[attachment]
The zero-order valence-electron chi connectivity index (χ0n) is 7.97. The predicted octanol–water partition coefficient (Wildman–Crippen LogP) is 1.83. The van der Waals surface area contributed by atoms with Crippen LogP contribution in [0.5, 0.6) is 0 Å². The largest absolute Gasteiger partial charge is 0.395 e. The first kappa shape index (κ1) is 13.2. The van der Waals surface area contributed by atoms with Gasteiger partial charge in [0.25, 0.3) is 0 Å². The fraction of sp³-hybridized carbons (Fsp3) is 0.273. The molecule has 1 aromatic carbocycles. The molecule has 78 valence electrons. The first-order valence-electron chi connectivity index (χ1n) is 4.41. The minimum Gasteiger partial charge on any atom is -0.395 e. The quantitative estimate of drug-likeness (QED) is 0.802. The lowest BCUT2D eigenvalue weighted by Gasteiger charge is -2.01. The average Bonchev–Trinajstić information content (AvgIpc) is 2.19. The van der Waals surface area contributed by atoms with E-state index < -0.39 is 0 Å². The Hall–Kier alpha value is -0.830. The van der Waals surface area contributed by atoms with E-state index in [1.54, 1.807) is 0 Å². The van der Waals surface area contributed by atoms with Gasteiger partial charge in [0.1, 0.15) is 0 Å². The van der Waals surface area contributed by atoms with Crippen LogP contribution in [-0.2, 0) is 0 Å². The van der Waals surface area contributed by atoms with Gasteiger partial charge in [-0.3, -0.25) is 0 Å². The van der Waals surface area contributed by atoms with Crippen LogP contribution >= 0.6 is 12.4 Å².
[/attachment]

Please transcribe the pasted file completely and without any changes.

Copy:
The zero-order valence-electron chi connectivity index (χ0n) is 7.97. The predicted octanol–water partition coefficient (Wildman–Crippen LogP) is 1.83. The van der Waals surface area contributed by atoms with Crippen LogP contribution in [0.5, 0.6) is 0 Å². The largest absolute Gasteiger partial charge is 0.395 e. The first kappa shape index (κ1) is 13.2. The van der Waals surface area contributed by atoms with Gasteiger partial charge in [0.25, 0.3) is 0 Å². The fraction of sp³-hybridized carbons (Fsp3) is 0.273. The molecule has 1 aromatic carbocycles. The molecule has 78 valence electrons. The first-order valence-electron chi connectivity index (χ1n) is 4.41. The minimum Gasteiger partial charge on any atom is -0.395 e. The quantitative estimate of drug-likeness (QED) is 0.802. The lowest BCUT2D eigenvalue weighted by Gasteiger charge is -2.01. The average Bonchev–Trinajstić information content (AvgIpc) is 2.19. The van der Waals surface area contributed by atoms with E-state index < -0.39 is 0 Å². The Hall–Kier alpha value is -0.830. The van der Waals surface area contributed by atoms with E-state index in [1.54, 1.807) is 0 Å². The van der Waals surface area contributed by atoms with Gasteiger partial charge in [0.1, 0.15) is 0 Å². The van der Waals surface area contributed by atoms with Crippen LogP contribution in [-0.2, 0) is 0 Å². The van der Waals surface area contributed by atoms with Gasteiger partial charge in [-0.3, -0.25) is 0 Å². The van der Waals surface area contributed by atoms with Crippen LogP contribution >= 0.6 is 12.4 Å².